Senate Minority Leader Mitch McConnell (R-Ky.), for the third consecutive day this week, used his morning floor time on Wednesday to frame Democratic plans to include a public plan in health care reform legislation as the first step toward government-run health care and medical rationing.
McConnells remarks are a part of the growing Republican offensive on a health care reform package, which Democrats are hoping to bring to the floor in July. Republicans dont necessarily have the votes to stop President Barack Obama and the Democrats, but are hoping to influence the debate by winning the public relations battle.
Americans want health care reform. But this isnt what they have in mind. Americans dont want their health care denied or delayed, McConnell said. But once government health care is the only option, bureaucratic hassles, endless hours stuck on hold waiting for a government service rep, restrictions on care and rationing are sure to follow.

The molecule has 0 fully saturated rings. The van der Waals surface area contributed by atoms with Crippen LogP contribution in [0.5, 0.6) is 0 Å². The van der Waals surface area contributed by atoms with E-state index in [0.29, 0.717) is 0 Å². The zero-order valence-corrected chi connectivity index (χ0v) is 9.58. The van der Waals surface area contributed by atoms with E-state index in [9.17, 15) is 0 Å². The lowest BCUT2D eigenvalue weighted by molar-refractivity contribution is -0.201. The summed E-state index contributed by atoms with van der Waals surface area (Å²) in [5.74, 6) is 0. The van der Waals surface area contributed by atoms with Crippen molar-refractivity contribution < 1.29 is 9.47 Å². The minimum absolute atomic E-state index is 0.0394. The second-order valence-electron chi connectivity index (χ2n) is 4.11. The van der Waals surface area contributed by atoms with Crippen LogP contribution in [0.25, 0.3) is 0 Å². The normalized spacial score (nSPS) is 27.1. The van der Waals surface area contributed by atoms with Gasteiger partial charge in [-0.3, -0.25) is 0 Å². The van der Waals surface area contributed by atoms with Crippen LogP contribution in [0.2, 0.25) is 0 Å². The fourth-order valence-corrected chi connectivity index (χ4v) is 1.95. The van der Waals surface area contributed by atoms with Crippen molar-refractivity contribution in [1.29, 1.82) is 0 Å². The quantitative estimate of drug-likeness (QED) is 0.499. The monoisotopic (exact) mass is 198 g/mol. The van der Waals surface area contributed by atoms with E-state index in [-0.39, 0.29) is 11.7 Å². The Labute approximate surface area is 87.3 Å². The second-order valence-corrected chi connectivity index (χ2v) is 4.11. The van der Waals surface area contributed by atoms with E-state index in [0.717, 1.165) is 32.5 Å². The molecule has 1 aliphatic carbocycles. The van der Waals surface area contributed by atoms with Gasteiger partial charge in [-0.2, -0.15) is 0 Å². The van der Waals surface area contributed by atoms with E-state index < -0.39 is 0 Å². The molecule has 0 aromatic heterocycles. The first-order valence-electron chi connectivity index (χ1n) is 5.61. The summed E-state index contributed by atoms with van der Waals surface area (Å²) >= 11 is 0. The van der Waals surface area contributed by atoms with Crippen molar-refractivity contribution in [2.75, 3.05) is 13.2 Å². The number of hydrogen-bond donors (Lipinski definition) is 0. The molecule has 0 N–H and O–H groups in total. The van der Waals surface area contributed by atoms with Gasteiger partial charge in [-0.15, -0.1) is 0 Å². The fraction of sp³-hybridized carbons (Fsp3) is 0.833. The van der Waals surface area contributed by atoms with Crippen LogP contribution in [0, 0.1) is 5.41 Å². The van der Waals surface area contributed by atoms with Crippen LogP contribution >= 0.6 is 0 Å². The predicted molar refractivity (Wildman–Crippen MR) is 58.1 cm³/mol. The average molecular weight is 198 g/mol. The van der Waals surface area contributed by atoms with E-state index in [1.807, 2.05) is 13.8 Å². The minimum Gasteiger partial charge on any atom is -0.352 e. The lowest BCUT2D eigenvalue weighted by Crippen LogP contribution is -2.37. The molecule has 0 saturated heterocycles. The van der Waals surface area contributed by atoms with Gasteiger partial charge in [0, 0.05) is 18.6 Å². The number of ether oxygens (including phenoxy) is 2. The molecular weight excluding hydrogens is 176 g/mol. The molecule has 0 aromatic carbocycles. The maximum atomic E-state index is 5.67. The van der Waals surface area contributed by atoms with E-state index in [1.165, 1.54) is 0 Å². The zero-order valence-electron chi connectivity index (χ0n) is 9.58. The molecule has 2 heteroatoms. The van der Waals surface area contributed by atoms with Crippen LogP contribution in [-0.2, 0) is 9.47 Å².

Obama and most Congressional Democrats favor the inclusion of a government-run, public plan option as a part of health care reform. Republicans, who are otherwise in favor of some sort of health care overhaul, tend to oppose such a policy.
The GOP fears that a public plan would eventually undercut private insurance and allow the federal government to control the health care industry, leading to delays, rationing and a diminishment in the quality of care. Democrats believe implementing a public plan is the only way to ensure that all Americans gain access to affordable, quality health care.
Vice President Joe Biden waits to conduct a mock swearing-in ceremony with Sen. Brian Schatz, D-Hawaii, in the Capitol's Old Senate Chamber, December 2, 2014. Schatz was sworn in to serve the remainder of his term since he was appointed to the seat after Sen. Daniel Inouye, D-Hawaii, passed away.